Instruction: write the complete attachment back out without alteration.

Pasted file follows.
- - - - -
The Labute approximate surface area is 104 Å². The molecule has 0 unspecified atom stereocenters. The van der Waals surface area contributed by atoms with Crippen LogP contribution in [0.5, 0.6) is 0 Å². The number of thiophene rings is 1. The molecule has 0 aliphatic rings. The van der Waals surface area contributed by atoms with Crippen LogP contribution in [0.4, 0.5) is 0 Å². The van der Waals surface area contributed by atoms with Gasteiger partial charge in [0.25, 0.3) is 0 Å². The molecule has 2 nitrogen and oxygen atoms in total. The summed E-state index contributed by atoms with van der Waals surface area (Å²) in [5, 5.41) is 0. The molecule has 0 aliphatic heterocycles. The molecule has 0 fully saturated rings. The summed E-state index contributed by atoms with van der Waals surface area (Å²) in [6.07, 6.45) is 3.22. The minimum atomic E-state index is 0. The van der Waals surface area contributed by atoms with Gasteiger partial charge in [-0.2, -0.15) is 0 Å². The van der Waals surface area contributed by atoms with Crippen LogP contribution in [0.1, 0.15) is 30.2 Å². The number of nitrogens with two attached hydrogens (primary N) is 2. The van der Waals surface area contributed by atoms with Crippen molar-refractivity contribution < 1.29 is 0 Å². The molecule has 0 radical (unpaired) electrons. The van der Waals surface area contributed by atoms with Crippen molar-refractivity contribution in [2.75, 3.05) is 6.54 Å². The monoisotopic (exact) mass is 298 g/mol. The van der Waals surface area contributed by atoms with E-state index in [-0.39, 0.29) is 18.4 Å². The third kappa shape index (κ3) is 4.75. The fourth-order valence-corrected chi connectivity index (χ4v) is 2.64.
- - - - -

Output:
The Labute approximate surface area is 104 Å². The molecule has 0 unspecified atom stereocenters. The van der Waals surface area contributed by atoms with Crippen LogP contribution in [0.5, 0.6) is 0 Å². The number of thiophene rings is 1. The molecule has 0 aliphatic rings. The van der Waals surface area contributed by atoms with Crippen LogP contribution in [0.4, 0.5) is 0 Å². The van der Waals surface area contributed by atoms with Gasteiger partial charge in [0.25, 0.3) is 0 Å². The molecule has 2 nitrogen and oxygen atoms in total. The summed E-state index contributed by atoms with van der Waals surface area (Å²) in [5, 5.41) is 0. The molecule has 0 aliphatic heterocycles. The molecule has 0 fully saturated rings. The summed E-state index contributed by atoms with van der Waals surface area (Å²) in [6.07, 6.45) is 3.22. The minimum atomic E-state index is 0. The van der Waals surface area contributed by atoms with Gasteiger partial charge in [-0.2, -0.15) is 0 Å². The van der Waals surface area contributed by atoms with Crippen LogP contribution in [0.1, 0.15) is 30.2 Å². The number of nitrogens with two attached hydrogens (primary N) is 2. The van der Waals surface area contributed by atoms with Crippen molar-refractivity contribution < 1.29 is 0 Å². The molecule has 0 radical (unpaired) electrons. The van der Waals surface area contributed by atoms with Crippen molar-refractivity contribution in [2.75, 3.05) is 6.54 Å². The monoisotopic (exact) mass is 298 g/mol. The van der Waals surface area contributed by atoms with E-state index in [-0.39, 0.29) is 18.4 Å². The third kappa shape index (κ3) is 4.75. The fourth-order valence-corrected chi connectivity index (χ4v) is 2.64.